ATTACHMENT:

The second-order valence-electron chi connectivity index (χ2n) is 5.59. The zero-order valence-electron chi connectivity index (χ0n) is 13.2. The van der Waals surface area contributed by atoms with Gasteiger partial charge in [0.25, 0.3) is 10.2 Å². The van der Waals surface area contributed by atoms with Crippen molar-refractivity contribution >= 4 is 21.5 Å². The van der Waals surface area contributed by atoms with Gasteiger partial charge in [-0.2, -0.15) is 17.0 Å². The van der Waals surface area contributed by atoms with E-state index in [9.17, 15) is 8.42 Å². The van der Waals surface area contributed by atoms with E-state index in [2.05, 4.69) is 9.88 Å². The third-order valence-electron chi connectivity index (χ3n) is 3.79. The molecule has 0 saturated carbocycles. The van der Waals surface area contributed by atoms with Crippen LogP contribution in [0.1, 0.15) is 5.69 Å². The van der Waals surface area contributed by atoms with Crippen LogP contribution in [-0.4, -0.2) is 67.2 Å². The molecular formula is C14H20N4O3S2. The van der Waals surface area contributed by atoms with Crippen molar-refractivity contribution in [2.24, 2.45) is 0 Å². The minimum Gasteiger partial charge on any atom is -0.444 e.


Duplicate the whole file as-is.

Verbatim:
The second-order valence-electron chi connectivity index (χ2n) is 5.59. The zero-order valence-electron chi connectivity index (χ0n) is 13.2. The van der Waals surface area contributed by atoms with Gasteiger partial charge in [0.25, 0.3) is 10.2 Å². The van der Waals surface area contributed by atoms with Crippen molar-refractivity contribution >= 4 is 21.5 Å². The van der Waals surface area contributed by atoms with Gasteiger partial charge in [-0.2, -0.15) is 17.0 Å². The van der Waals surface area contributed by atoms with E-state index in [9.17, 15) is 8.42 Å². The van der Waals surface area contributed by atoms with E-state index in [2.05, 4.69) is 9.88 Å². The third-order valence-electron chi connectivity index (χ3n) is 3.79. The molecule has 0 saturated carbocycles. The van der Waals surface area contributed by atoms with Crippen LogP contribution in [0.1, 0.15) is 5.69 Å². The van der Waals surface area contributed by atoms with Crippen LogP contribution in [-0.4, -0.2) is 67.2 Å². The molecular formula is C14H20N4O3S2. The van der Waals surface area contributed by atoms with Crippen molar-refractivity contribution in [2.24, 2.45) is 0 Å². The minimum Gasteiger partial charge on any atom is -0.444 e.